The nature of the interactions can be determined at the level of targets, or at the level of instruments (used to reach a certain target). The choice depends on the purpose of the assessment: in some cases, we would like to know how, if a target is reached, it will directly affect another policy area. In other cases, we would like to know how, if a certain intervention or instrument is pursued, it will affect another policy area. An example is the use of certain taxation or incentives (= instrument) to improve energy efficiency (= target). The effect of the taxation on other Goals can be different from the effect of the enhanced energy efficiency. Whether to examine the relationship between targets or instruments, or (more likely) a combination, needs to be resolved on a case-by-case basis.

Key dimensions that shape the interactions

The impact and influence that a certain action can have on the others can depend on many parameters and local conditions. For instance, while some relationships are generic, others are highly context-dependent. As an example, bioenergy production is widely assumed to counteract food security through land competition. But in the Nordic region, bioenergy markets have reinforced the agricultural and forest production systems — offering new and more diversified market opportunities and increasing farmers’ and forest owners’ resilience (Geographical context-dependency). On the other hand, even if bioenergy in the Nordic countries is not considered to affect food security there, a joint change in their food export patterns to support national bioenergy production could still have an impact on food security globally.

In some cases, the negative nature of a relationship can be the result of poor governance (for instance actions taken without public involvement, consultation or compensation of local communities, etc).  Negative impacts on local communities are more likely to occur, or tend to be larger, when institutions and rights are weak (Governance-Dependency).

In some cases there is a real trade-off but there are technologies that when deployed will significantly mitigate these trade-offs, and even remove them – think for instance about new technological solutions that can mitigate harmful emissions – (Technology-Dependency). On the other hand, certain interactions may be restricted in time to the actual period of intervention. When the intervention ceases, the interaction stops (Reversibility). Other interactions are irreversible or take a very long time to “wear out” such that affected systems recover (i.e. species extinction, collapsed fisheries or changed states of eutrophication).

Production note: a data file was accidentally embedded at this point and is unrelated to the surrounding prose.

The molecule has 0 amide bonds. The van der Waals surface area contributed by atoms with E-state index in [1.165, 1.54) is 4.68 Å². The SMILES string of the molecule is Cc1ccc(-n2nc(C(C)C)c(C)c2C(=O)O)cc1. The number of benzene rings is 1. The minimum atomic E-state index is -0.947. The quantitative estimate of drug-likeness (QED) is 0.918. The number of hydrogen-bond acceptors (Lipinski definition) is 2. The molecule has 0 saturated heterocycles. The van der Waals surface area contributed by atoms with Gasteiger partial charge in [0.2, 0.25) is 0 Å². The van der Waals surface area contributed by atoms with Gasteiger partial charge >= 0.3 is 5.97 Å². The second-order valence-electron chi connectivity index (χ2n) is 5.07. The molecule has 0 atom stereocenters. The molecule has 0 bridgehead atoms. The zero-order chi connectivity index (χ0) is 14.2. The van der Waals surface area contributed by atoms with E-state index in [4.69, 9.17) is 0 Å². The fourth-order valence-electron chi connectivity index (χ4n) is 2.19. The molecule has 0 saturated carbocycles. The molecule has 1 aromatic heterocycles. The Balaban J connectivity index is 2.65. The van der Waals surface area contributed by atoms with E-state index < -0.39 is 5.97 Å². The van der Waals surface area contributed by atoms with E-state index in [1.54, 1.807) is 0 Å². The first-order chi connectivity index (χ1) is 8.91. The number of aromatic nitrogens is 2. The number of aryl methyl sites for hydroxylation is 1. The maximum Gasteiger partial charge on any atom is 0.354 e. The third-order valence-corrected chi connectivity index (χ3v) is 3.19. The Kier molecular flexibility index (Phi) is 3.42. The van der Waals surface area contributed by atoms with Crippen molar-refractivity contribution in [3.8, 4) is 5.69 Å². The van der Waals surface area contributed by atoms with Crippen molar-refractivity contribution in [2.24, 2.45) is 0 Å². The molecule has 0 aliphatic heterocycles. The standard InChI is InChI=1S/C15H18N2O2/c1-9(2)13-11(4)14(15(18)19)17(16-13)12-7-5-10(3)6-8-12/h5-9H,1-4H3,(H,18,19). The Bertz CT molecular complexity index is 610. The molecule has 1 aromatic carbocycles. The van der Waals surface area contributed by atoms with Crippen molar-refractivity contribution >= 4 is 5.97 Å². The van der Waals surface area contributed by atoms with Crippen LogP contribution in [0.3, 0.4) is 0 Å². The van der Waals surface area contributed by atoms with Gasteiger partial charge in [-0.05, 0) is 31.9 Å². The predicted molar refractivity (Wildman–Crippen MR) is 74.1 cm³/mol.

Certain interactions play out in real time, whereas others show significant time lags. For example, increases in fertilizer use will help to alleviate hunger today, but over-application could reduce our ability to produce food for future generations (Time sensitivity).

Finally, the interaction between two areas can be unidirectional or bidirectional, and symmetrical or asymmetrical. For example, electricity access is needed for powering clinics and hospitals for the delivery of health care services, whereas health care services in clinics and hospitals are not needed for providing electricity access (Directionality).

Other forms of coherence relationships

Another type of coherence relationship exists across jurisdictions. We can for instance consider to what extent the pursuit of objectives in one country has international repercussions or affects the abilities of another country to pursue its objectives, which leads to cross-jurisdictional concerns that need to be addressed through appropriate indicators. For instance, it is often the case that while new policies and goals can be easily introduced, institutional capacities for implementation are not aligned with the new policy designs and are also much more difficult to develop. There may be a mismatch between the goals and targets established at the global level, and the agenda as interpreted at the national level and acted upon at the local level. Finally, coherence relationships should be considered along the implementation continuum: from the policy objective, through the instruments and measures decided, to the actual implementation practice on the ground, which often deviates substantially from the original policy intentions.

Analytical questions for case study research into SDG interactions

The framework outlined above is intended to form the basis of a report presenting the analytical framework and a set of examples from different SDG areas testing and applying the framework. The report seeks to provide conceptual tools as well as evidence-based recommendations to policymakers on the management of interdependencies through context-specific analysis of synergies and trade-offs around specific policy areas. The areas that have been identified initially to road-test the framework, are food and agriculture, health, and energy.

For partnership development enquiries, please contact:

Anne-Sophie Stevance, Science Officer at the International Council for Science (anne-sophie.stevance@icsu.org).

Check back soon to see what NESSE is doing about SDG! 

References:

1 Måns Nilsson, Dave Griggs,Martin Visbeck and Claudia Ringler. (June 2016). Working paper “A draft framework for understanding SDG interactions.” Paris: International Council for Science (ICSU).

2 Weitz, N., Nilsson, M. and Davis. M. 2014. A Nexus Approach to the Post-2015 Agenda: Formulating Integrated Water, Energy, and Food SDGs. SAIS Review of International Affairs, 34 (2):37-50. doi:10.1353/sais.2014.0022

3 Måns Nilsson, Dave Griggs and Martin Visbeck. Map the interactions between Sustainable Development Goals. Nature;Vol 534:320-322. 16 June 2016.